Usually, education doesn’t take center stage as a make-or-break issue in state elections. This year, however, in Georgia’s gubernatorial election, school funding has become pivotal as the two leading candidates attack one another over who is the stronger supporter of public schools.
Incumbent Gov. Nathan Deal, a Republican, and state Sen. Jason Carter (D-42) both call the other an enemy of public education. The governor has cut education funding, harming the students and teachers, says Carter. Deal says that Carter was one of five senators who voted against the most recent budget which includes more money for schools, according to Allie Bidwell of US News and World Report.
“If you really do support public education, you should have voted for the largest increase in K-12 funding in seven years,” Deal said during a debate on Sunday, the Athens Banner-Herald reported.
Deal is also trying to paint Carter as inexperienced and inconsistent. Carter, however, has the backing of public schoolteachers and their unions which have become political bankrollers, particularly for Democrats. The National Education Association and the American Federation of Teachers plan to spend $40 million and $20 million, respectively, on this year’s preferred candidates.
Probably because of his promise to increase education funding without raising taxes, Carter has received the endorsement of the Georgia Association of Educators, an NEA local affiliate. During Deal’s time in office, education funding has been short of the state’s funding formula. For the last five years budgets have been $1 billion short, partly because of austerity cuts since 2003.
Because of the cuts, districts have had to shorten the number of school days, increase class sizes, and furlough teachers. The Center on Budget and Policy Priorities found that Georgia is among 14 states where per-pupil funding is still more than 10% below 2008 levels.
Deal and Carter were tied at 44% each in the latest poll.
Maureen Downey, a columnist and blogger for the Atlanta Journal Constitution, writes that a column of hers this week was received poorly by Nathan Deal’s campaign. Deal’s camp misplaced their focus in the gubernatorial contest on maintaining the HOPE Scholarship, according to Downey, who feels the scholarship is not in danger. Her main point was that there is a bigger issue and that is what role should the state take in education reform.
Dick Yarbrough of OnlineAthens interviewed Gov. Deal about his plans for public education if he is elected to a second term. His main intent, he said, was to orchestrate a top-to-bottom review of public education in Georgia. Deal continued by saying that an on-going priority was to have all third-graders reading at grade-level. He remains committed to charter schools and to keeping good teachers in the classroom, and the governor would like to establish a “blue-ribbon, statewide education reform commission with the responsibilities for making it happen”.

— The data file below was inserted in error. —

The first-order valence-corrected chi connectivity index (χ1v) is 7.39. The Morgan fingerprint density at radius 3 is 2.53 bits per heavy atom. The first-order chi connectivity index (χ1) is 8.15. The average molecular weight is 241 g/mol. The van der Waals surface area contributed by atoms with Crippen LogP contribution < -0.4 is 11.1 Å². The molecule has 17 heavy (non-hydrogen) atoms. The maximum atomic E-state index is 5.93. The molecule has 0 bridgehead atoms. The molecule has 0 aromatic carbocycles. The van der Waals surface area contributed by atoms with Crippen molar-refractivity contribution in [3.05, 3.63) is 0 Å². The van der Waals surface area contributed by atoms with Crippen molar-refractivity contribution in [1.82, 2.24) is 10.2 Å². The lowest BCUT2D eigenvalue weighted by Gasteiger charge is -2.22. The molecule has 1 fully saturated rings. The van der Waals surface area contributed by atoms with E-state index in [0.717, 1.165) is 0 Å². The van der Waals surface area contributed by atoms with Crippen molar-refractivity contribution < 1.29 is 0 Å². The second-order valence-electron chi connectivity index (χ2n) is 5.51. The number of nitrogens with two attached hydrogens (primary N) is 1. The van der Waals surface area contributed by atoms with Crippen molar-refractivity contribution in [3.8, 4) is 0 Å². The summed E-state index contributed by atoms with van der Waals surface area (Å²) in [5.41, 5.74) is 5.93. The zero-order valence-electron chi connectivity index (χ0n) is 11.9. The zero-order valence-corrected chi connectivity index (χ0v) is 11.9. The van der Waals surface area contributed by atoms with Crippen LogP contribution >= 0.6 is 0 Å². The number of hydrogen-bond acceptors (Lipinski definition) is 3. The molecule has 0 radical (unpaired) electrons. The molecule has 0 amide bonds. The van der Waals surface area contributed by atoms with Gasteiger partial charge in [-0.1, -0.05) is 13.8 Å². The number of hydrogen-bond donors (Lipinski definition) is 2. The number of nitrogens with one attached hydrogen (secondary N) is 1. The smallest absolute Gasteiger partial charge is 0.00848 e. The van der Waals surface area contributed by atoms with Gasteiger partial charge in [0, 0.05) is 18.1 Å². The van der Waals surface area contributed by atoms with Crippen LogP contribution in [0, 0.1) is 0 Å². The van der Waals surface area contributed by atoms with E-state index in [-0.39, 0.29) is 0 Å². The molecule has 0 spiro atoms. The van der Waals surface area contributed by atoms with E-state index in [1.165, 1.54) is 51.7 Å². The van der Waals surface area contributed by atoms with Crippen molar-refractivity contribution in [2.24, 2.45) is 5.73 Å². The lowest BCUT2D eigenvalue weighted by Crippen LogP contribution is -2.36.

At the center of Jason Carter’s bid for the governor’s spot is his call for a separate state education budget and his promise to increase funding for schools, writes Kathleen Foody for the Associated Press.
“If folks have to stand up and say ‘Are we properly funding education every single year?’ I believe you will see a very different discussion and an increase in the funding,” Carter told reporters after a Georgia PTA candidate forum this month.
However, says Mike Griffith, a school finance consultant for the Education Commission of the States, taking politics out of budgeting is unlikely.
“Budgeting is politics,” he said. “That’s what the budgeting process is, negotiating these things out.”
Bob Schneider, director of state affairs at the Citizens Research Council of Michigan, says:
“My gut instinct is a separate budget might make it easier to add a little bit to the school budget, but in the long run, you still only have so much revenue to carve up,” he said.
Beyond the budget change, Carter has said that he would focus on teacher training and retention. Carter maintains that the state can collect more than $2 billion in unpaid taxes and can cut waste to increase the amount of funding for education.